Dado, untitled, circa 1958, wash drawing on paper, 74 x 54 cm
This untitled Dado drawing was probably done in 1958, two years after his arrival in France.
Two major encounters made the year 1958 a turning point in his life and his work: with Daniel Cordier who ensured for him a life in France and the recognition of his work, and the meeting with Bernard Réquichot, who became a sincere friend, and helped him extend the depth of his pictorial vocabulary.
A delicate red line, often hardly visible and yet very precise, reveals a baby doll about three months old lying on its back. Its big head is attached to its shoulders without a neck.
Its eyes are wide open and seem to look at you as if inviting you to play. The cute little nose cracks you up. The chubby little arms are stretched out towards you as if they want to touch you. The feet, with little round toes complete the painting tenderly.
This baby imposes its colossal size in an empty space which seems infinite.
Dado strengthens this new pictorial language by zoom effects on certain body parts like the ears, which are too big, or the hands and the mouth, that are particularly small.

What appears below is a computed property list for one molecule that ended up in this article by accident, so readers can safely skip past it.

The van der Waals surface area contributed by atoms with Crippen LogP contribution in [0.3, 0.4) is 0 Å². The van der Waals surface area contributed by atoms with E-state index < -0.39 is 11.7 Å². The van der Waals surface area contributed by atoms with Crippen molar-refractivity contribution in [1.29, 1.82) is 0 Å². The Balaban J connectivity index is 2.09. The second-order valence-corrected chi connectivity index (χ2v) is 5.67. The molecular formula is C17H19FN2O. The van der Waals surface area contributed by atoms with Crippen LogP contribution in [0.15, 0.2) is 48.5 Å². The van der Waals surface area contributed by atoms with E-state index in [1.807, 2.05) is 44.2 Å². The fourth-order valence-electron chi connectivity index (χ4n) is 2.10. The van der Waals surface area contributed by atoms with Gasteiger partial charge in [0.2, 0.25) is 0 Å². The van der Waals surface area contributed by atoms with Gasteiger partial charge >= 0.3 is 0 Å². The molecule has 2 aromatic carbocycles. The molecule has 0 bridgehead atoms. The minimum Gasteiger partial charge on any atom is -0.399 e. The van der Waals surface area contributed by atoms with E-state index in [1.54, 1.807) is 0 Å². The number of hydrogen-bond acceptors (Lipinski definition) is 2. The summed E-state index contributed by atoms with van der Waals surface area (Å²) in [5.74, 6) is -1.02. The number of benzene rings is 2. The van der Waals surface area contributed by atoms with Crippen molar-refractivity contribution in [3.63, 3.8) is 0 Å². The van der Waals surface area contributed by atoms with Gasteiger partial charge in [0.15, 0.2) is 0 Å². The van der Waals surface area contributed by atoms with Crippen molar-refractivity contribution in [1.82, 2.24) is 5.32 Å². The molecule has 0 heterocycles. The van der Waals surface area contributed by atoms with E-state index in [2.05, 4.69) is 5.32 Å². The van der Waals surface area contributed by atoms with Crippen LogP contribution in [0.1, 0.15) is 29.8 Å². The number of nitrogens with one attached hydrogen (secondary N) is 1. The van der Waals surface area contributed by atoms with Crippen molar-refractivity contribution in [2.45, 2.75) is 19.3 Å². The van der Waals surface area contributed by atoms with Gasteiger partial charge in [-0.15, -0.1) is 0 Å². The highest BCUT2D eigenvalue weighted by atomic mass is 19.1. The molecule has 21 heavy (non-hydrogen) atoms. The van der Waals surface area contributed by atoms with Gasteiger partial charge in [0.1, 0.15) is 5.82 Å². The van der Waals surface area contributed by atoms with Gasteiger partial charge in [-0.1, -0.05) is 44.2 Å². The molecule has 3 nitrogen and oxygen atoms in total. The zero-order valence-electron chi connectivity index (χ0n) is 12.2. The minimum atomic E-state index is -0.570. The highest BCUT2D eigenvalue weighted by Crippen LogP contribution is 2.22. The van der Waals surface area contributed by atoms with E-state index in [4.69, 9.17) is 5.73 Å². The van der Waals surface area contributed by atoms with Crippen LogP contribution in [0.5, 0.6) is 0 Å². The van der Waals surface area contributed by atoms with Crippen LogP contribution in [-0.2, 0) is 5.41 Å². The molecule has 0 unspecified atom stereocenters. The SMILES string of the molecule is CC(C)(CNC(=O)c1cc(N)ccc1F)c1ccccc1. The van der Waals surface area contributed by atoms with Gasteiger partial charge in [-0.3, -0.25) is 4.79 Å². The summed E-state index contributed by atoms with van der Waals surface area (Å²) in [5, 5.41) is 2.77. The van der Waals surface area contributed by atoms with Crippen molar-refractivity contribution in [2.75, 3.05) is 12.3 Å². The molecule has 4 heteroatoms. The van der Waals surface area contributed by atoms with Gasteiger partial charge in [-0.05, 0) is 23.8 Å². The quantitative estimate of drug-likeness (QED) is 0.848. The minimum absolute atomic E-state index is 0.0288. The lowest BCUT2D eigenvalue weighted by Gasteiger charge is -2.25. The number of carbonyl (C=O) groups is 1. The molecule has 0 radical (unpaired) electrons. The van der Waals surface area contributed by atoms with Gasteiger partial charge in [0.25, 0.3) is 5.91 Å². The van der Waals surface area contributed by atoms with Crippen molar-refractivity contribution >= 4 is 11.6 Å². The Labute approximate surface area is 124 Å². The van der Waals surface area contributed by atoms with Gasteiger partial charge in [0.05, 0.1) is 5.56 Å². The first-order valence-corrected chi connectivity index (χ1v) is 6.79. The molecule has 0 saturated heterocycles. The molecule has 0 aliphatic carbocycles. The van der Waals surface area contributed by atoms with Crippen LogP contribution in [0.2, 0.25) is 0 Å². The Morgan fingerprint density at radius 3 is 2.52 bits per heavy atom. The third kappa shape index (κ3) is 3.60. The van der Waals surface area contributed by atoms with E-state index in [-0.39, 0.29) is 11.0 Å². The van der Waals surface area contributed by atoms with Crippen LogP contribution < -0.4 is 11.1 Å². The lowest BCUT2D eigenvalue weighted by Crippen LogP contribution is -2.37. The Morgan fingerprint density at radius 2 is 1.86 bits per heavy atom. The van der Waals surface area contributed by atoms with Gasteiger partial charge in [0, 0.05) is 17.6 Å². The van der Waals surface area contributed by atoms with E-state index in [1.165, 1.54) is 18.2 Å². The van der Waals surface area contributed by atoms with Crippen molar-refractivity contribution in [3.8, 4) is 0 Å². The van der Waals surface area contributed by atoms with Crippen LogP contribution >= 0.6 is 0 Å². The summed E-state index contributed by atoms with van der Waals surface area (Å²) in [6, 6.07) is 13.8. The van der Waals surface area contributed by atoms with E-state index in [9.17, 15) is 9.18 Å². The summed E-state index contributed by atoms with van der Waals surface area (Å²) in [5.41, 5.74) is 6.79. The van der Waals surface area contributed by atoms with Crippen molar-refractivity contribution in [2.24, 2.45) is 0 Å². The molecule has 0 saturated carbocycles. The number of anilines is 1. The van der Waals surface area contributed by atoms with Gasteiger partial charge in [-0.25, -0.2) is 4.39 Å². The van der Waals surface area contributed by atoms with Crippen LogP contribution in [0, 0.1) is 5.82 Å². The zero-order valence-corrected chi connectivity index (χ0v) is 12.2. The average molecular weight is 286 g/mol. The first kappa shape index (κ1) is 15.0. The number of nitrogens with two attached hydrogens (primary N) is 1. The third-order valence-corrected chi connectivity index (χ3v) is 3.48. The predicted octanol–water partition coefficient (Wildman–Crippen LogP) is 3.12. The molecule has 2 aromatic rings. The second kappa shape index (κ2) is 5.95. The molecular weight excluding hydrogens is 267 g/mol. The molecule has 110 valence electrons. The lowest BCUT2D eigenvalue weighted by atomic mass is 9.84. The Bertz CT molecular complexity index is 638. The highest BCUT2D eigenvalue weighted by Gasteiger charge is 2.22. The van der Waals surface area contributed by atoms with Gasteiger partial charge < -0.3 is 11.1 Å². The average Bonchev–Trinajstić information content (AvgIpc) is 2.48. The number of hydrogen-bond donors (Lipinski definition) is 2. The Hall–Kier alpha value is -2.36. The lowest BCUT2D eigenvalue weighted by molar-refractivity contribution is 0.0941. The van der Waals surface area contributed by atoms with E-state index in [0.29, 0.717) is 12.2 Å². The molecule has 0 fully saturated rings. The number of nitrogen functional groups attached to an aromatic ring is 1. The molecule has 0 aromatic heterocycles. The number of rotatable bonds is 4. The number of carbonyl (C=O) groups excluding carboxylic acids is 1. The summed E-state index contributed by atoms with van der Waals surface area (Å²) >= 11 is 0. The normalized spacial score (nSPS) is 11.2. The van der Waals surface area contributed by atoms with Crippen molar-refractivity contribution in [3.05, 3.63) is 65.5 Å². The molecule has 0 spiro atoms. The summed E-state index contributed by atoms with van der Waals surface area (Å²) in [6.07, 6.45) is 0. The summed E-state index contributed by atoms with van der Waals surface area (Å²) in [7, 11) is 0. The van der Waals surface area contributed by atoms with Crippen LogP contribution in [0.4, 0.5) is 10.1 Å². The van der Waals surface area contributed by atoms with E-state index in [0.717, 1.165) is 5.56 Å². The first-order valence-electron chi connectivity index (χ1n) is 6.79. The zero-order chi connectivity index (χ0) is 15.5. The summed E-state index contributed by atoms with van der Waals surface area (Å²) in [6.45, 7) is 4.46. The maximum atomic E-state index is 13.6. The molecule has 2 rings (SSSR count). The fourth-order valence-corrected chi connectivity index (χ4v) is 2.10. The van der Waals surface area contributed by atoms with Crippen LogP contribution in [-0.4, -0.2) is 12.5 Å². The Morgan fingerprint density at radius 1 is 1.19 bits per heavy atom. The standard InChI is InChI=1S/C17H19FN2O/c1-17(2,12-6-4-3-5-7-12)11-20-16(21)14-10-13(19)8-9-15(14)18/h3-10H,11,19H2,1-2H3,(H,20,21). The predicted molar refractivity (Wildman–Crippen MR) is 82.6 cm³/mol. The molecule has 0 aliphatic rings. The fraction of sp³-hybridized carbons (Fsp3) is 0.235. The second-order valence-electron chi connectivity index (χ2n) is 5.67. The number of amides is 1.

A sentiment of tenderness emanates very strongly from these very realistic deformities. They bring a very lively sentiment to this baby that we would very much like to see in a cradle.
Then, in the center of the painting, your eye is attracted to an explosion of color that varies between the transparency of the red washing and the opacity of a washing that becomes black. The bushy, hair-like lines surround it all cutting into this innocent space, bringing a dynamic element of evil.
A virtuoso at drawing and a remarkable colorist, Dado uses a refined and precious palette “unable to stop himself from always finding a pretext for calamitous images and scenes”.*
“I hurt my paintings. I destroy them. I make incisions…Each painting is a murder” said Dado, as if he was particularly enthralled by ugly, awkward, monstrous things that good taste would avoid.
But why, here, before this drawing don’t we turn away?
There is another reading to this drawing, childlike and burlesque. A humorous, laughable reading that obliges us with the sensitivity of a child, to see all at once the horror and the wonder, the tenderness and the somewhat scatological effects that never frightened the artist.
* Isabelle Monod-Fontaine: Donation Daniel Cordier, ed. Pompidou Center